been hit by terrorism so hard, that made me angry, very angry.
GROSS: What about the vulgar aspects of it? What about the aspect that there
are people in the country who saw your husband being beheaded on video?
Mrs. PEARL: You know, people are--there was, like, you know, a dark side or
an animal side in human beings that are attracted to, you know, those kind of
images. It's, like, lower instincts--Right?--basic instincts. You can appeal
to that because that, you know, generates interest, generates money, generates
viewing and ratings. It's a responsibility to broadcast those images, you
know? And the only reason that I found on the Internet because there were
people chatting about it: Should they do it? Should they not do it? The
only reason for it was freedom of expression. It's completely wrong. That's
not a freedom of expression. That's pure, you know, animal instinct, you
know, the same way there are videos about people being murdered--I mean, all
kinds of other murders or rapes or that kind of--that's how low it is.
There's nothing there. There's nothing there in terms of--you know, the
reason that it was explained to me was that it was newsworthy, and it wasn't
newsworthy, you know? It was no news. Like, we knew what had happened to
Danny. You know, it was just voyeurism. I don't know the word in English.
It's, you know, when you want to...
Mrs. PEARL: Voyeurism, exactly.
GROSS: If you're just joining us, my guest is Mariane Pearl and she's just
written a new book about the kidnapping and murder of her husband, the
journalist, Daniel Pearl.
How has the kidnapping and murder of your husband affected your willingness to
travel or the kind of journalism that you practice?
Mrs. PEARL: Oh, it made me more determined to do what we did together. One
of my challenges--you know, for me to survive was that I listed all the goals
that their terrorists had, you know. I did the opposite of CBS and I decided
to deny them all those goals. So one of those goals was to instill fear in
me, of traveling of others, of, you know, making me lose my confidence, and I
fought very hard so that, you know, they wouldn't achieve that goal. So I'm
still very much interested by, you know, the human race and our world. And
Danny taught me so much about, you know, good journalism and objectivity and
truth. I will definitely go on.
GROSS: How old is your son now?
Mrs. PEARL: He's 16 months. He walks.
Mrs. PEARL: He talks.
GROSS: Good. Well, you know, in a few years, you'll have to kind of figure
out how much to tell him and how much to protect him from. Have you started
to figure out already what the right equation is of what to reveal and what to
keep from him for a while?
Mrs. PEARL: I haven't really figured out how I'm going to deal with this
issue. It's something, of course, obviously, that keeps me very, you know,
worried and, you know, thinking also. I figured that the best thing I could
do is, in the meantime before the time comes to sit down with him and tell him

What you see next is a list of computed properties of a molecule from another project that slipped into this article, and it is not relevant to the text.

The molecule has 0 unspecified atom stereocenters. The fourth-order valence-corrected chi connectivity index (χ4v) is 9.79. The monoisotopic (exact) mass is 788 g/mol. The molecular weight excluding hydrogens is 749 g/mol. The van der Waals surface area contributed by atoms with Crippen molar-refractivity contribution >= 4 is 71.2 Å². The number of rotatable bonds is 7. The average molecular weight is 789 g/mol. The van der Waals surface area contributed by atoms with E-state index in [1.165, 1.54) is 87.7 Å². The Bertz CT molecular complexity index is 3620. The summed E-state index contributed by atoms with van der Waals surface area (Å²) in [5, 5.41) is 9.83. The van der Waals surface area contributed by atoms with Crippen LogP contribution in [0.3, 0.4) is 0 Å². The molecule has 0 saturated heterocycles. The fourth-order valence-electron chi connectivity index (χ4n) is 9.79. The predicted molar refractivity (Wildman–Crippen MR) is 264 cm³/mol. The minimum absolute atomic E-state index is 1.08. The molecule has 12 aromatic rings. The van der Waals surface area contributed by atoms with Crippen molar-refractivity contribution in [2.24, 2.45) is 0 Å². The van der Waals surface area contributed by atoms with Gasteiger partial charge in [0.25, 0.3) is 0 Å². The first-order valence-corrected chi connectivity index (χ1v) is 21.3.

that his father was murdered, first of all, write this book for him so that he
can know the truth. If everything that I've written, I make it true in my
daily life, then Adam will be all right. I mean, it's going to be, of course,
difficult, like, he's going to have to bear his burden and I'm bearing mine,
but we'll be together and hopefully what he'll retain mostly in his heart will
be to be the kind of man his father would be proud of.
GROSS: Are you living in France or the United States now?
Mrs. PEARL: In New York City, yeah, in the Village.
GROSS: How do you like it there?
Mrs. PEARL: I like it. Now, you know, I just came here to write this book.
It's, obviously, a very difficult year for me, very lonely and cold and, you
know, a difficult year. So New York was a good shelter for me because it's
such a mix of everything. So I could, like, lose myself a little bit in New
York City, but it was difficult, obviously. Now it's better now. I have
friends. You know, I've created a little environment. So it's getting better
GROSS: Mariane Pearl, I really want to thank you for talking with us.
Mrs. PEARL: Thank you.
GROSS: Mariane Pearl's book about her late husband Daniel Pearl is called "A
Coming up, Newsweek's Jerusalem bureau chief Joshua Hammer. This is FRESH
* * * * * * * * * * * * * * * * * * * * * * * * * * * * * * * * * * *
Interview: Joshua Hammer of Newsweek discusses his book, "A
Season in Bethlehem"
TERRY GROSS, host:
My guest Joshua Hammer has been Newsweek's Jerusalem bureau chief since the
fall of 2000. He's written a new book called "A Season in Bethlehem: Unholy
War in a Sacred Place." It's about Israel's invasion of the West Bank town of
Bethlehem in April 2002. Bethlehem is the city in which it is believed Jesus
was born. The final chapter is about the siege of the Church of the Nativity
when Palestinian gunmen forced their way into the church, beginning a 39-day
standoff with the Israeli troops that surrounded the church. Hammer was in a
nearby hotel at the beginning of the siege. After it ended, he pieced
together what happened by profiling several of the people who were there
including a Palestinian militant, an Israeli soldier, the governor of
Bethlehem and a priest. I asked Hammer why the Palestinian gunmen took over